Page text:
- The Washington Times - Monday, June 30, 2003

More than 800 firearms assigned to federal law-enforcement officials are still missing more than two years after the Justice Department brought the problem of unaccounted weapons to light, according to a report by the General Accounting Office released yesterday.

The GAO report also found that federal law-enforcement agencies did not always report — or report in a timely manner — missing firearms internally or to the National Crime Information Center, a nationwide law-enforcement database of criminal justice information.

The report noted that the average time for a federal agency to report a lost firearm ranged from the same day by the U.S. Bureau of Prisons to 4.3 years by the FBI.

The GAO report was requested by Reps. F. James Sensenbrenner Jr., Wisconsin Republican; John Dingell, Michigan Democrat; John Conyers Jr., Michigan Democrat; Lamar Smith, Texas Republican; and Bobby Scott, Virginia Democrat, and focused on federal agencies’ control over firearms and other weapons.

In March 2001, the Justice Department’s Office of Inspector General found that some agencies could not account for firearms assumed to be in their possession. Based on that information, the House Judiciary Committee began an oversight review of practices and policies used to inventory and secure firearms for law-enforcement authorities and personnel.

“Neither the public nor I will condone having over 800 firearms missing from federal agencies,” Mr. Sensenbrenner said. “Most disturbing, though, is that many of these firearms were not timely reported missing by the law-enforcement officers themselves. That is inexcusable.”

Mr. Sensenbrenner said that as a result of the committee’s oversight inquiries and the GAO investigation, the most careless agencies have instituted regular procedures to inventory guns. A number of unanswered questions remain, he said, and internal weapons controls must be strengthened.

“We will continue our focused oversight of this matter until this problem is resolved,” he said.

The GAO investigation, which targeted 18 federal agencies, found that:

• Fifteen of the 18 agencies reported a total of 1,012 firearms lost, stolen or otherwise not in their possession from September 1998 to July 2002. Of these firearms, 824 are still missing. A total of 243,017 firearms were inventoried.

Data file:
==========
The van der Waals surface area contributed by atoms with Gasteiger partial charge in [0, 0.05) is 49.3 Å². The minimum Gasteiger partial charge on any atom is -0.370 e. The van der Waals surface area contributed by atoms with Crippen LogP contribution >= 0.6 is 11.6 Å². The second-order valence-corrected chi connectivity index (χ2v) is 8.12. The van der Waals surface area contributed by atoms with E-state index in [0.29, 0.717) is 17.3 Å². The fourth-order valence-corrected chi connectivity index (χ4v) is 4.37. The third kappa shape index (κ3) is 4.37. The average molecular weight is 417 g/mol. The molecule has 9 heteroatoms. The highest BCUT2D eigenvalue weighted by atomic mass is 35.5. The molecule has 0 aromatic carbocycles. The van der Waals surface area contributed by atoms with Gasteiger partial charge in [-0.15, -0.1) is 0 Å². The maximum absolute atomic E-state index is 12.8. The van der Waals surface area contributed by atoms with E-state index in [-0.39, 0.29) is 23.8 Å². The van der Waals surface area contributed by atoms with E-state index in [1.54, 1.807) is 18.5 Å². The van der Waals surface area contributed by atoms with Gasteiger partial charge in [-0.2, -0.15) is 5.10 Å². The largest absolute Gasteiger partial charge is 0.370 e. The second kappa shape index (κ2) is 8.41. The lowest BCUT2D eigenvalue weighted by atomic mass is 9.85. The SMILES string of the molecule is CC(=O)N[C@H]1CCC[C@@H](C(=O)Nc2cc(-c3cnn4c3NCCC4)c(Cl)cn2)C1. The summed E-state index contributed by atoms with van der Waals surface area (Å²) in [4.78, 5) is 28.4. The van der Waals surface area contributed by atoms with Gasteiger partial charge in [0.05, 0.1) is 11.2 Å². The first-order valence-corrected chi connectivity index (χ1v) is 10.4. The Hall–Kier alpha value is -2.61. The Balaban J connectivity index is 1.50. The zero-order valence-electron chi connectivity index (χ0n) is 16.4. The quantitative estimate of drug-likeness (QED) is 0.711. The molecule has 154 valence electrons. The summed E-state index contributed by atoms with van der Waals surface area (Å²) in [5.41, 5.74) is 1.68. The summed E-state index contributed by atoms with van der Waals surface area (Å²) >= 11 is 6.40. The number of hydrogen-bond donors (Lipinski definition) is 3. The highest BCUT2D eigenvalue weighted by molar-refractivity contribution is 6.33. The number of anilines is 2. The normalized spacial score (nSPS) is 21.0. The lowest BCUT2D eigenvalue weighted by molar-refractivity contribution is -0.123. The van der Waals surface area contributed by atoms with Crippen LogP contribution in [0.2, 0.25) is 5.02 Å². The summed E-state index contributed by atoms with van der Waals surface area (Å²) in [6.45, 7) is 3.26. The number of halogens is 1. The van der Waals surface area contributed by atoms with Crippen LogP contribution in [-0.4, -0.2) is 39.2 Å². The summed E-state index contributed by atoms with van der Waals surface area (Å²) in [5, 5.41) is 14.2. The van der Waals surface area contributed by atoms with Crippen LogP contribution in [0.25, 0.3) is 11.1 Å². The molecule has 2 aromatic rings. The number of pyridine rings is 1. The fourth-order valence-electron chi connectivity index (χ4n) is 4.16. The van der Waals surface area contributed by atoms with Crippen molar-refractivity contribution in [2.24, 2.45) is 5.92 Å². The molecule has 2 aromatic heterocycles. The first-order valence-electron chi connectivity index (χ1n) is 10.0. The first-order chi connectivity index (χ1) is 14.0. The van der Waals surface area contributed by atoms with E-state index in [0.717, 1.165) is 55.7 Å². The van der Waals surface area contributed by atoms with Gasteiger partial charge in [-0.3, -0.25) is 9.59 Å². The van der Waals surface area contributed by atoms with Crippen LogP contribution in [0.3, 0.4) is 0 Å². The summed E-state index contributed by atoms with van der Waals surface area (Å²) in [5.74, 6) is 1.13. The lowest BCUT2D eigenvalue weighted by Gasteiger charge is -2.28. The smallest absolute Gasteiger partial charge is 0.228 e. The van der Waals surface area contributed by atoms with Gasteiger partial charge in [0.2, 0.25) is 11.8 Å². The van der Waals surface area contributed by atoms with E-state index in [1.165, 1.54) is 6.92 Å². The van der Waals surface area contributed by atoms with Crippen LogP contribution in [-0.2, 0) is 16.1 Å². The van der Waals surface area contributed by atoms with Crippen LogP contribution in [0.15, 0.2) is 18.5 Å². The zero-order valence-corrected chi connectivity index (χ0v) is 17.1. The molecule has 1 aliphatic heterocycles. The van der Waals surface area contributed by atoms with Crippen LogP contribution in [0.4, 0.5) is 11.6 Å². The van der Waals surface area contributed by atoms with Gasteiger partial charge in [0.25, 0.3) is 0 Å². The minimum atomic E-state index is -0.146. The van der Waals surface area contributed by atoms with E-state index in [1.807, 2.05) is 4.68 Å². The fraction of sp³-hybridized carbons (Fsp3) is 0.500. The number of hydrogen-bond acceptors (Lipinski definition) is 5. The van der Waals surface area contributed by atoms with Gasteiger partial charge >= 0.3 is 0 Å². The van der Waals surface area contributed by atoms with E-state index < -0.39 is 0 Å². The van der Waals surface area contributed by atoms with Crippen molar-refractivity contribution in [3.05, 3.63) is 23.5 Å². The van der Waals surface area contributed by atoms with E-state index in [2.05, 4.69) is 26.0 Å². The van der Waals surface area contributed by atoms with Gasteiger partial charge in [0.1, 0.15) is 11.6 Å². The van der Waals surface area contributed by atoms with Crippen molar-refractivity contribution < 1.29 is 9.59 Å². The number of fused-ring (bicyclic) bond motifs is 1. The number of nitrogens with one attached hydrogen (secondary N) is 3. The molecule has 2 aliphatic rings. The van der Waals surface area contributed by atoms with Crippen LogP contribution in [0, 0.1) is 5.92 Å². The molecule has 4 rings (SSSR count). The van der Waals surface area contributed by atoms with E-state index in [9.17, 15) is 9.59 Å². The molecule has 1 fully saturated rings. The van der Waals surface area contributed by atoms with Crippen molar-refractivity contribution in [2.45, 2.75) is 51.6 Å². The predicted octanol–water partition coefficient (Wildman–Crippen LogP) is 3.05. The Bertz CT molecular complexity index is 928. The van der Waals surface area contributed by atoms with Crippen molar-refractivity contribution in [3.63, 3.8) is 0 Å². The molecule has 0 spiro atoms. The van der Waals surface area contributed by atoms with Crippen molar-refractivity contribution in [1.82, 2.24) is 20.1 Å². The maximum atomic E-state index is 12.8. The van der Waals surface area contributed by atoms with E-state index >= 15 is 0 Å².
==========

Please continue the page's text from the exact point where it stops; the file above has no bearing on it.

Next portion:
• A few agencies, particularly the FBI and the Immigration and Naturalization Service, did not always investigate lost or stolen weapons as required by policies and procedures. For instance, the GAO said the Justice Department Inspector General’s Office found no evidence that the FBI investigated 141 of 212 missing firearms case.

• Some agencies did not always follow established procedures for storing firearms in vehicles or retrieving firearms from separating employees.

• Of the 63 recommendations made by the Justice Department’s Office of Inspector General in March 2001 and August 2002, the INS, Bureau of Prisons, FBI, Drug Enforcement Administration and U.S. Marshals Service have implement fewer than half. The agencies said they were in the process of implementing the remaining recommendations.

• Of the 458 firearms reported missing by the FBI from September 1998 to July 2002, 386 remain lost. By contrast, of four reported missing by the Secret Service, two are still lost. Eleven of the 18 agencies required people assigned the responsibility of conducting inventories to be trained in inventory procedures.

“The GAO has confirmed what we suspected: instances of lost, stolen and missing guns were not limited only to the FBI and INS, but rather endemic to the federal government,” Mr. Dingell said. “More than 800 firearms — pistols, rifles and even submachine guns — remain unaccounted for. This is simply intolerable.”

Mr. Conyers called the GAO report “deeply troubling.” He said the failure of agencies to report and investigate lost and stolen firearms, coupled with an inability to recover the weapons, “places the lives of countless Americans at risk.”

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